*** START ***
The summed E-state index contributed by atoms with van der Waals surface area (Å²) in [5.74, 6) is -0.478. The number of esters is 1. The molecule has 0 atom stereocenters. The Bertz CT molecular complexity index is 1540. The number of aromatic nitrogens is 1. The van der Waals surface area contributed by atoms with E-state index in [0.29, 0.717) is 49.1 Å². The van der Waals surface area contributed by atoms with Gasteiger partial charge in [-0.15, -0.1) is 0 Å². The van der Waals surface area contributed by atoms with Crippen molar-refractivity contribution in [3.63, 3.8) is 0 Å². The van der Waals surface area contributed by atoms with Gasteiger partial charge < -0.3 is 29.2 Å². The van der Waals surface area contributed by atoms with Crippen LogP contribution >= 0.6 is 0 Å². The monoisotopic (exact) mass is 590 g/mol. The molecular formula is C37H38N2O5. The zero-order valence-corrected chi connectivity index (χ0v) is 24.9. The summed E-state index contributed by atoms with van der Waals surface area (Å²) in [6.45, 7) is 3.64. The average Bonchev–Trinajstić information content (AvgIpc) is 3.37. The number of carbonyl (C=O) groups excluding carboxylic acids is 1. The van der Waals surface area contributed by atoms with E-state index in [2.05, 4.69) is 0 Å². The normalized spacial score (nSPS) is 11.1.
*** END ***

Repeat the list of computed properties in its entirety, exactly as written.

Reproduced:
The summed E-state index contributed by atoms with van der Waals surface area (Å²) in [5.74, 6) is -0.478. The number of esters is 1. The molecule has 0 atom stereocenters. The Bertz CT molecular complexity index is 1540. The number of aromatic nitrogens is 1. The van der Waals surface area contributed by atoms with E-state index in [0.29, 0.717) is 49.1 Å². The van der Waals surface area contributed by atoms with Gasteiger partial charge in [-0.15, -0.1) is 0 Å². The van der Waals surface area contributed by atoms with Crippen molar-refractivity contribution in [3.63, 3.8) is 0 Å². The van der Waals surface area contributed by atoms with Gasteiger partial charge < -0.3 is 29.2 Å². The van der Waals surface area contributed by atoms with Crippen LogP contribution >= 0.6 is 0 Å². The monoisotopic (exact) mass is 590 g/mol. The molecular formula is C37H38N2O5. The zero-order valence-corrected chi connectivity index (χ0v) is 24.9. The summed E-state index contributed by atoms with van der Waals surface area (Å²) in [6.45, 7) is 3.64. The average Bonchev–Trinajstić information content (AvgIpc) is 3.37. The number of carbonyl (C=O) groups excluding carboxylic acids is 1. The van der Waals surface area contributed by atoms with E-state index in [2.05, 4.69) is 0 Å². The normalized spacial score (nSPS) is 11.1.